You’re an entrepreneur at heart, the timing has finally arrived for your leap into the world of business startups, but now the action-stopping tumult of analysis paralysis has started creeping in and you’re having trouble committing to a specific plan. You’ve considered the options, weighed the pros and cons, and have made a definitive decision…to rethink your decision.
Consider this. As society changes and evolves around us – and it always does – new needs arise, unique opportunities emerge and business owners materialize. This very real scenario is presenting itself now and for the foreseeable future, in Canada and beyond.
“Like climate change, the graying of the U.S. population, and that of the whole world is a phenomenon that has been a long time coming, but that we remain largely unprepared to confront,” says Paul Irving, the Chair of the Center for the Future of Aging at the Milken Institute. “The fact that science has basically doubled lifespans in the past century-and-a-half, is maybe the most extraordinary accomplishment of mankind.”
In Canada, seniors are expected to comprise a quarter of the population by 2041, and the trend has just begun. With that kind of demographic growth comes economic potential and business creation. Successfully identifying target products and serviceable needs will create a self-fulfilling entrepreneurial pathway, available to all who are willing and able to satisfy market demands.
The needs of seniors can be broadly classified as basic or peripheral. Since the vast majority of people over 65 continue to live in their home, many of their needs are, or become, basic i.e., shopping – including medication pickup, medication administration, and healthcare, mobility assistance, meal preparation…the basics of everyday living.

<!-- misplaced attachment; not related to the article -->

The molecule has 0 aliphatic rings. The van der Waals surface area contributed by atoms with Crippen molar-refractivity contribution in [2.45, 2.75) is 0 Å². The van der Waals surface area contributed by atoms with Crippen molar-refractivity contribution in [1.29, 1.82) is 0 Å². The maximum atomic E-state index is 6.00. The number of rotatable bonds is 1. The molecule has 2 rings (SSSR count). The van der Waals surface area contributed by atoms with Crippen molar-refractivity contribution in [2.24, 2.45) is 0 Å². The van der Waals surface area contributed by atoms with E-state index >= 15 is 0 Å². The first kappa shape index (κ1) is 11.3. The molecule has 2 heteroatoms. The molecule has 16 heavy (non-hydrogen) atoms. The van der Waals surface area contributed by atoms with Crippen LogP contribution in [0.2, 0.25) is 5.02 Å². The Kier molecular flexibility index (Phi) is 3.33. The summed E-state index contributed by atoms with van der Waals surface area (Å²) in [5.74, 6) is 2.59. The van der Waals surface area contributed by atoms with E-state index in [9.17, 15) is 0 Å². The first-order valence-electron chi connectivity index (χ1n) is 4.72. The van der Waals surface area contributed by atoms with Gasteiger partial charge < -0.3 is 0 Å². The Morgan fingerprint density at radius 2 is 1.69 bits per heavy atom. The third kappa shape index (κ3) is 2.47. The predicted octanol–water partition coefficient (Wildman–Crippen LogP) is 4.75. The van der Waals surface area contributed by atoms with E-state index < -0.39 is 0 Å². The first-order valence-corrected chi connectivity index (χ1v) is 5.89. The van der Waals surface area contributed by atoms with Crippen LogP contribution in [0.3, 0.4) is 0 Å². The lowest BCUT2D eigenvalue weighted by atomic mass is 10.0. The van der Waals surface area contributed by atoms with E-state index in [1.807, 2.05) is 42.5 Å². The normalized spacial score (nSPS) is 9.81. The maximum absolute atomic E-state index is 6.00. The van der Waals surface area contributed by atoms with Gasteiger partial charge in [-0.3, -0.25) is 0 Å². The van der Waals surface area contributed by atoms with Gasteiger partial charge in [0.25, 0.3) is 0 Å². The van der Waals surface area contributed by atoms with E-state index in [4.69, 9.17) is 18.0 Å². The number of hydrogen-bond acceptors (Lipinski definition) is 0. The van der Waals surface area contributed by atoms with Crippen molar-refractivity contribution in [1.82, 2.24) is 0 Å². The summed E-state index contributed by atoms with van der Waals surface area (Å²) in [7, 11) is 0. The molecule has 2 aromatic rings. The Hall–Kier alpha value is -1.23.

Peripheral needs of older citizens reflect their ability to overcome basic challenges, providing more time and energy for leisure activities. These opportunities, in turn, present a wide array of product and service needs i.e., house & pet sitting, house cleaning, and maintenance, landscape maintenance, transportation services…responsibilities easily relegated to professionals.
Still having trouble making a decision, you may want to analyze current assessments about the future.
In 2006, the World Health Organization (WHO) convened a meeting with city leaders in Vancouver, CA, to discuss the parallel trends of global aging and urbanization. Among other findings, by 2030, around three-out-of-every-five people will live in cities, and many of those will be elderly.
The WHO released a guide to “Global Age-Friendly Cities,” outlining a comprehensive framework for cities to adopt in order to allow their older populations to remain in their homes, rather than moved to senior centers or retirement communities. The WHO’s Age-Friendly Cities and Communities Program currently includes over 1,000 community members in 20 nations.
“Purposeful Aging” has never been as ubiquitous as it is today. With its vast implications for all sectors of society, providing products and services for this rapidly growing segment of the population offers unprecedented opportunities for businesses and the elderly, now and in the future.
The baby-boomer market extends far beyond Canadian borders, with current and future trends speaking to the entirety of North America. Successful business models in Canada will most assuredly translate to cross-border applications and opportunities.